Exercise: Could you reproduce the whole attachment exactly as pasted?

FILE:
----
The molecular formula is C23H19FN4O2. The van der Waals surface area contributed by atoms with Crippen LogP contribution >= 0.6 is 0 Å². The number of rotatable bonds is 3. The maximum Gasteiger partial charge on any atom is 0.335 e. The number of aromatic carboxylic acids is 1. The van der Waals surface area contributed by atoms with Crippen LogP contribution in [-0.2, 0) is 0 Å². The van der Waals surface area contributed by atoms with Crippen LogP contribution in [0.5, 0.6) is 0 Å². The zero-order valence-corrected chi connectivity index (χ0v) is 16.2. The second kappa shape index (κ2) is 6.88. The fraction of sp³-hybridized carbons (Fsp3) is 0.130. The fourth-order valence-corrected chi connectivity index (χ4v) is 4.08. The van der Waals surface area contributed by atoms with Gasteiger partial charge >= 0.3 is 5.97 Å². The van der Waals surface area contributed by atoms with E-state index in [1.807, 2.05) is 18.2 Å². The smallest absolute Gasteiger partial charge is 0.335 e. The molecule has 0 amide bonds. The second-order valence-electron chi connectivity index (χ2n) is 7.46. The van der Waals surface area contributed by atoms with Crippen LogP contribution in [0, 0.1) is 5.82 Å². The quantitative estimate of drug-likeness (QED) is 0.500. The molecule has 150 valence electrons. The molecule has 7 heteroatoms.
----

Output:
The molecular formula is C23H19FN4O2. The van der Waals surface area contributed by atoms with Crippen LogP contribution >= 0.6 is 0 Å². The number of rotatable bonds is 3. The maximum Gasteiger partial charge on any atom is 0.335 e. The number of aromatic carboxylic acids is 1. The van der Waals surface area contributed by atoms with Crippen LogP contribution in [-0.2, 0) is 0 Å². The van der Waals surface area contributed by atoms with Crippen LogP contribution in [0.5, 0.6) is 0 Å². The zero-order valence-corrected chi connectivity index (χ0v) is 16.2. The second kappa shape index (κ2) is 6.88. The fraction of sp³-hybridized carbons (Fsp3) is 0.130. The fourth-order valence-corrected chi connectivity index (χ4v) is 4.08. The van der Waals surface area contributed by atoms with Gasteiger partial charge >= 0.3 is 5.97 Å². The van der Waals surface area contributed by atoms with E-state index in [1.807, 2.05) is 18.2 Å². The smallest absolute Gasteiger partial charge is 0.335 e. The molecule has 0 amide bonds. The second-order valence-electron chi connectivity index (χ2n) is 7.46. The van der Waals surface area contributed by atoms with Crippen LogP contribution in [0, 0.1) is 5.82 Å². The quantitative estimate of drug-likeness (QED) is 0.500. The molecule has 150 valence electrons. The molecule has 7 heteroatoms.